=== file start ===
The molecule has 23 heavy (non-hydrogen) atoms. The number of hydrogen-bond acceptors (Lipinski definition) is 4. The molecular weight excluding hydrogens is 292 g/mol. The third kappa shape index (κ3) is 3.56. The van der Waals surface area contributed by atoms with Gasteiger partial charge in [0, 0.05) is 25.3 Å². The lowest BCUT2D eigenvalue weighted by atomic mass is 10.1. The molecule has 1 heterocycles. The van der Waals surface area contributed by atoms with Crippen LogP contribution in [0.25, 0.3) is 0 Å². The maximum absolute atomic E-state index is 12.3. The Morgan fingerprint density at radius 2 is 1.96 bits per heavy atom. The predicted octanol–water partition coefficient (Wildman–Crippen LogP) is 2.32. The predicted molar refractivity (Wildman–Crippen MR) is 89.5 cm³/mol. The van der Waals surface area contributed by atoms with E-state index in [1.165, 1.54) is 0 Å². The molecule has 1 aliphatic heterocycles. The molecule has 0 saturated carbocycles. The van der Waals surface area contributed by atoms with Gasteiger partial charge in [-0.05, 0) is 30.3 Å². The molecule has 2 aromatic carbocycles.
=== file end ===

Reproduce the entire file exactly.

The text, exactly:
The molecule has 23 heavy (non-hydrogen) atoms. The number of hydrogen-bond acceptors (Lipinski definition) is 4. The molecular weight excluding hydrogens is 292 g/mol. The third kappa shape index (κ3) is 3.56. The van der Waals surface area contributed by atoms with Gasteiger partial charge in [0, 0.05) is 25.3 Å². The lowest BCUT2D eigenvalue weighted by atomic mass is 10.1. The molecule has 1 heterocycles. The van der Waals surface area contributed by atoms with Crippen LogP contribution in [0.25, 0.3) is 0 Å². The maximum absolute atomic E-state index is 12.3. The Morgan fingerprint density at radius 2 is 1.96 bits per heavy atom. The predicted octanol–water partition coefficient (Wildman–Crippen LogP) is 2.32. The predicted molar refractivity (Wildman–Crippen MR) is 89.5 cm³/mol. The van der Waals surface area contributed by atoms with E-state index in [1.165, 1.54) is 0 Å². The molecule has 1 aliphatic heterocycles. The molecule has 0 saturated carbocycles. The van der Waals surface area contributed by atoms with Gasteiger partial charge in [-0.05, 0) is 30.3 Å². The molecule has 2 aromatic carbocycles.